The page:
"How smart he is. He catches on real fast," Jones said of Gonzalez. "That's a great thing whenever you come into a scheme like ours, but the main thing, like I said, I just tell him is any question that you have all for all the vets on the team, we love to help each other out."
As a Patriots fan, reading about how the defense has stood out through three practices after the offense's struggles a year ago might sound alarming. Yes, the defense could be one of the NFL's best, but you'd like to hear more positive reviews on the offensive side of the ball.
An honest assessment must provide proper context to what has objectively been an up-and-down few days for quarterback Mac Jones and company. First, even though it's a more experienced coaching staff, Bill O'Brien is installing a new offensive system, meaning there will be a learning curve. Second, the offense is operating in tight quarters inside the red zone, so most of the attempted passes are into contested windows. Plus, these are basic route concepts without the threat of the run, making the offense's options limited.
Until the offense has more room to operate, can run or pass, and builds chemistry together in a new playbook, the defense having the upper hand is not surprising. It's also worth saying that the overall operation is night and day compared to last summer; players are on the same page with the play calls, lining up correctly, and practice has a good pace to it without many stoppages to correct mistakes or send an offensive player on a lap for a procedural penalty.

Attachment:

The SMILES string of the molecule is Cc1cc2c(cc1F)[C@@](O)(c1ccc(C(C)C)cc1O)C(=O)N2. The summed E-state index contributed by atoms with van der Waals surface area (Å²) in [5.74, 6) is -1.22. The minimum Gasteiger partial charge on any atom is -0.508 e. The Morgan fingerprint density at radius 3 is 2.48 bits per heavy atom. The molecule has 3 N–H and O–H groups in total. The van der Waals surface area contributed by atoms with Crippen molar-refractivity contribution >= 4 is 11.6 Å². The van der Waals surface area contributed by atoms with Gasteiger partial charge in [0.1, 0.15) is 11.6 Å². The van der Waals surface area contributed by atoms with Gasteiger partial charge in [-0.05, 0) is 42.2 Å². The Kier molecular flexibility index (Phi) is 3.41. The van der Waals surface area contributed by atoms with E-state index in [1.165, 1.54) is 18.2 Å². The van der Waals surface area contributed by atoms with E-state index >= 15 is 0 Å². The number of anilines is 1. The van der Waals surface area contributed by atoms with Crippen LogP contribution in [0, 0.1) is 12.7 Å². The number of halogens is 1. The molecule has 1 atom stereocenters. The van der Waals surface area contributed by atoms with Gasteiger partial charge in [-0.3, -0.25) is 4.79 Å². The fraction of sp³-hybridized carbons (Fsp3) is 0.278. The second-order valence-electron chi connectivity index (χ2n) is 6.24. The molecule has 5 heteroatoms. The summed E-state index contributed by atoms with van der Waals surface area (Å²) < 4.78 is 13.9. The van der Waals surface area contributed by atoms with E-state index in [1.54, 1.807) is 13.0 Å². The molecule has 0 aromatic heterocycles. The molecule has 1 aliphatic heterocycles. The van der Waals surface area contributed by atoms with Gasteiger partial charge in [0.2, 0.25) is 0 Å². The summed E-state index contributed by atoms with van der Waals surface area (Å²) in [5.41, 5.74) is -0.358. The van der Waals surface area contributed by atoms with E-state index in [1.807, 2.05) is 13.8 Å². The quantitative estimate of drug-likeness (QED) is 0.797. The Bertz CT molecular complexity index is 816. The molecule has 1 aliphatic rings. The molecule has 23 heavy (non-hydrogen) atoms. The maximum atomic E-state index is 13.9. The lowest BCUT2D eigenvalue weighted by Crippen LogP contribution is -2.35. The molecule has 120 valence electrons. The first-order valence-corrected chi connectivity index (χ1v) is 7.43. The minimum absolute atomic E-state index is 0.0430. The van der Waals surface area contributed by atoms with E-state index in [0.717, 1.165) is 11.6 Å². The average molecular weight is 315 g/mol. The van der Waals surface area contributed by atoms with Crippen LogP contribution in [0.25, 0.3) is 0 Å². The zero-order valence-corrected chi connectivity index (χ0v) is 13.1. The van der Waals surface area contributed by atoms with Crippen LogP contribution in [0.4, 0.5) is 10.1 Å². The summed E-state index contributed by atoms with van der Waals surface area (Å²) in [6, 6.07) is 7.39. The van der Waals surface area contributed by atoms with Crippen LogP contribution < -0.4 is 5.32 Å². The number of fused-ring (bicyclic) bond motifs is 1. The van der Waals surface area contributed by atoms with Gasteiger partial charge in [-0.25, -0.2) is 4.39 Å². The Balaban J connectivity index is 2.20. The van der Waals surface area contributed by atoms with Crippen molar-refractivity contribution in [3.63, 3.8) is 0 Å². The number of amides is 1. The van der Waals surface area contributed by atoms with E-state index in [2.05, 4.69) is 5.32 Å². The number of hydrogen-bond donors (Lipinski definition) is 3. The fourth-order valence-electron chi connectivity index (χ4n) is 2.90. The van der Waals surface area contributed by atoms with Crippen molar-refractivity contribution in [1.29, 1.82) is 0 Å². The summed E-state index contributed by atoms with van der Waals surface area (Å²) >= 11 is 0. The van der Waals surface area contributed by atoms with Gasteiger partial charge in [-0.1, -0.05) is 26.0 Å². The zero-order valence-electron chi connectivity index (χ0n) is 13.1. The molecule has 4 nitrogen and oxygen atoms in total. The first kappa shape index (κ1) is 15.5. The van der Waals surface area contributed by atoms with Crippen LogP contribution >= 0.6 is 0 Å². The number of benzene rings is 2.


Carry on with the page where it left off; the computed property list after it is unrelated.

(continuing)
In the interest of sorting through what's real and what's not, the concern here is that New England's big-bodied targets weren't winning jump-ball opportunities with much consistency. Pats tight end Hunter Henry opened 7-on-7 drills with a high-point grab up the seam over safety Adrian Phillips, but the rest of practice had its fair share of contested passes fall incomplete.
The Patriots have several bigger receivers who theoretically should win those 50-50 balls. For example, DeVante Parker couldn't haul in a jump ball over 5-foot-9 Jonathan Jones, while Mike Gesicki lost at the catch point to Joshuah Bledsoe later in practice. To be an effective offense, the contested-catch guys need to win those matchups, and speedy wideout Tyquan Thornton hasn't popped yet with the team working in the red zone.
Besides newcomer JuJu Smith-Schuster, who flashed his abilities in Thursday's session, this group doesn't have many receivers who can create separation against good coverage. In fact, the lack of separation from the top wideouts has rookie Demario Douglas emerging because he has the quick-twitch movements to get open underneath the defense.
Unless everything is due to the limited conditions they're working in inside the red zone, receiver separation was a concern heading into camp, and the onus continues to be on offensive coordinator Bill O'Brien to scheme open receivers, with the Pats incorporating play-action and RPO elements as ways to create space for receivers on early downs, for example.
The Patriots defense has the makings of a top-ranked unit on paper, and early returns from three days at Pats camp suggest they'll be just that in 2023. Offensively, it's a work in progress.